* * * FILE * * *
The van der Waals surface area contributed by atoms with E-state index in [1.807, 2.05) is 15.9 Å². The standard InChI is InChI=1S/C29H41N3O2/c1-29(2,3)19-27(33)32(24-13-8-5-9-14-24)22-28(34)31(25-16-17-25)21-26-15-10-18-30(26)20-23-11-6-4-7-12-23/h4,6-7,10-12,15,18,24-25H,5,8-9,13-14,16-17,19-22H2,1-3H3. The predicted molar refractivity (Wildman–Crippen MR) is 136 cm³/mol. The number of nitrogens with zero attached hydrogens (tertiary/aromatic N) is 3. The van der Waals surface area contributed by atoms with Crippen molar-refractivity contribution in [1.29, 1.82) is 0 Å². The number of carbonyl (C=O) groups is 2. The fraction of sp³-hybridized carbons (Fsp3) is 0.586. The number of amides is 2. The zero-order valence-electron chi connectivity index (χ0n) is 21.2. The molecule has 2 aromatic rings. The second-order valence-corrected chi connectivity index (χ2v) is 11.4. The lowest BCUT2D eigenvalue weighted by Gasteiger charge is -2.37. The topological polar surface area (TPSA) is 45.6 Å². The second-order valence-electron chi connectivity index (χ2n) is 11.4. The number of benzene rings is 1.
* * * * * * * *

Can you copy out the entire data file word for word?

The van der Waals surface area contributed by atoms with E-state index in [1.807, 2.05) is 15.9 Å². The standard InChI is InChI=1S/C29H41N3O2/c1-29(2,3)19-27(33)32(24-13-8-5-9-14-24)22-28(34)31(25-16-17-25)21-26-15-10-18-30(26)20-23-11-6-4-7-12-23/h4,6-7,10-12,15,18,24-25H,5,8-9,13-14,16-17,19-22H2,1-3H3. The predicted molar refractivity (Wildman–Crippen MR) is 136 cm³/mol. The number of nitrogens with zero attached hydrogens (tertiary/aromatic N) is 3. The van der Waals surface area contributed by atoms with Crippen molar-refractivity contribution in [1.29, 1.82) is 0 Å². The number of carbonyl (C=O) groups is 2. The fraction of sp³-hybridized carbons (Fsp3) is 0.586. The number of amides is 2. The zero-order valence-electron chi connectivity index (χ0n) is 21.2. The molecule has 2 aromatic rings. The second-order valence-corrected chi connectivity index (χ2v) is 11.4. The lowest BCUT2D eigenvalue weighted by Gasteiger charge is -2.37. The topological polar surface area (TPSA) is 45.6 Å². The second-order valence-electron chi connectivity index (χ2n) is 11.4. The number of benzene rings is 1.